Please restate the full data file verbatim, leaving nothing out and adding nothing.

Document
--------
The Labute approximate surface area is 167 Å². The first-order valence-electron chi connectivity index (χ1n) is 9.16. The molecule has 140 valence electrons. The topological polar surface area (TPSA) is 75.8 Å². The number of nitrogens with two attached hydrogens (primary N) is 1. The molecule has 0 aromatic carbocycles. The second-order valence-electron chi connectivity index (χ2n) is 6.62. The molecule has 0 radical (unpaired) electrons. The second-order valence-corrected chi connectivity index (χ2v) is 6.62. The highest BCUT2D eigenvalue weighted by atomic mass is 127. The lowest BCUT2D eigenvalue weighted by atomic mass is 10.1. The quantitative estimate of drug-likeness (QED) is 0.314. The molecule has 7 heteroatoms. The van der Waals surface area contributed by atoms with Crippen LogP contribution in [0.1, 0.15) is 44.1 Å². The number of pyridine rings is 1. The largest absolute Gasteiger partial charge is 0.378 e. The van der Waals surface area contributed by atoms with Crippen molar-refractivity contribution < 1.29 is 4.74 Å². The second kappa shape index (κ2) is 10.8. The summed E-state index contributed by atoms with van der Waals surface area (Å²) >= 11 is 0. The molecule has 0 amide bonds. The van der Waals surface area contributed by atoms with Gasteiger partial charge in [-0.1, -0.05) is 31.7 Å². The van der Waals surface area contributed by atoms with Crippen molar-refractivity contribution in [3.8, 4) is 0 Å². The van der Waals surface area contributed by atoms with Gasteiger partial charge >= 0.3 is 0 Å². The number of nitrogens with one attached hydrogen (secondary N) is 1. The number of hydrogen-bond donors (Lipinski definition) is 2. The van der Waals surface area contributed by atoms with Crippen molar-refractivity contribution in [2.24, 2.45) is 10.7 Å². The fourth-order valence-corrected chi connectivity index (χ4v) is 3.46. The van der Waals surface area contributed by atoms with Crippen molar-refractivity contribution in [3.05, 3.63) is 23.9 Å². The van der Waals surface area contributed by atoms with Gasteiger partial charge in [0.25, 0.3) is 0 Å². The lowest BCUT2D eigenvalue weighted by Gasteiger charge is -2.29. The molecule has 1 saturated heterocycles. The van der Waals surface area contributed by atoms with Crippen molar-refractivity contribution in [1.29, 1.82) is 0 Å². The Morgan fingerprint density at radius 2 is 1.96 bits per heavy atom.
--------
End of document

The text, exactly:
The Labute approximate surface area is 167 Å². The first-order valence-electron chi connectivity index (χ1n) is 9.16. The molecule has 140 valence electrons. The topological polar surface area (TPSA) is 75.8 Å². The number of nitrogens with two attached hydrogens (primary N) is 1. The molecule has 0 aromatic carbocycles. The second-order valence-electron chi connectivity index (χ2n) is 6.62. The molecule has 0 radical (unpaired) electrons. The second-order valence-corrected chi connectivity index (χ2v) is 6.62. The highest BCUT2D eigenvalue weighted by atomic mass is 127. The lowest BCUT2D eigenvalue weighted by atomic mass is 10.1. The quantitative estimate of drug-likeness (QED) is 0.314. The molecule has 7 heteroatoms. The van der Waals surface area contributed by atoms with Crippen LogP contribution in [0.1, 0.15) is 44.1 Å². The number of pyridine rings is 1. The largest absolute Gasteiger partial charge is 0.378 e. The van der Waals surface area contributed by atoms with Crippen molar-refractivity contribution < 1.29 is 4.74 Å². The second kappa shape index (κ2) is 10.8. The summed E-state index contributed by atoms with van der Waals surface area (Å²) >= 11 is 0. The molecule has 0 amide bonds. The van der Waals surface area contributed by atoms with Gasteiger partial charge in [-0.1, -0.05) is 31.7 Å². The van der Waals surface area contributed by atoms with Crippen molar-refractivity contribution in [3.8, 4) is 0 Å². The van der Waals surface area contributed by atoms with Gasteiger partial charge >= 0.3 is 0 Å². The number of nitrogens with one attached hydrogen (secondary N) is 1. The number of hydrogen-bond donors (Lipinski definition) is 2. The van der Waals surface area contributed by atoms with Crippen molar-refractivity contribution in [2.24, 2.45) is 10.7 Å². The fourth-order valence-corrected chi connectivity index (χ4v) is 3.46. The van der Waals surface area contributed by atoms with Crippen molar-refractivity contribution in [3.05, 3.63) is 23.9 Å². The van der Waals surface area contributed by atoms with Gasteiger partial charge in [0.25, 0.3) is 0 Å². The lowest BCUT2D eigenvalue weighted by Gasteiger charge is -2.29. The molecule has 1 saturated heterocycles. The van der Waals surface area contributed by atoms with Crippen molar-refractivity contribution in [1.29, 1.82) is 0 Å². The Morgan fingerprint density at radius 2 is 1.96 bits per heavy atom.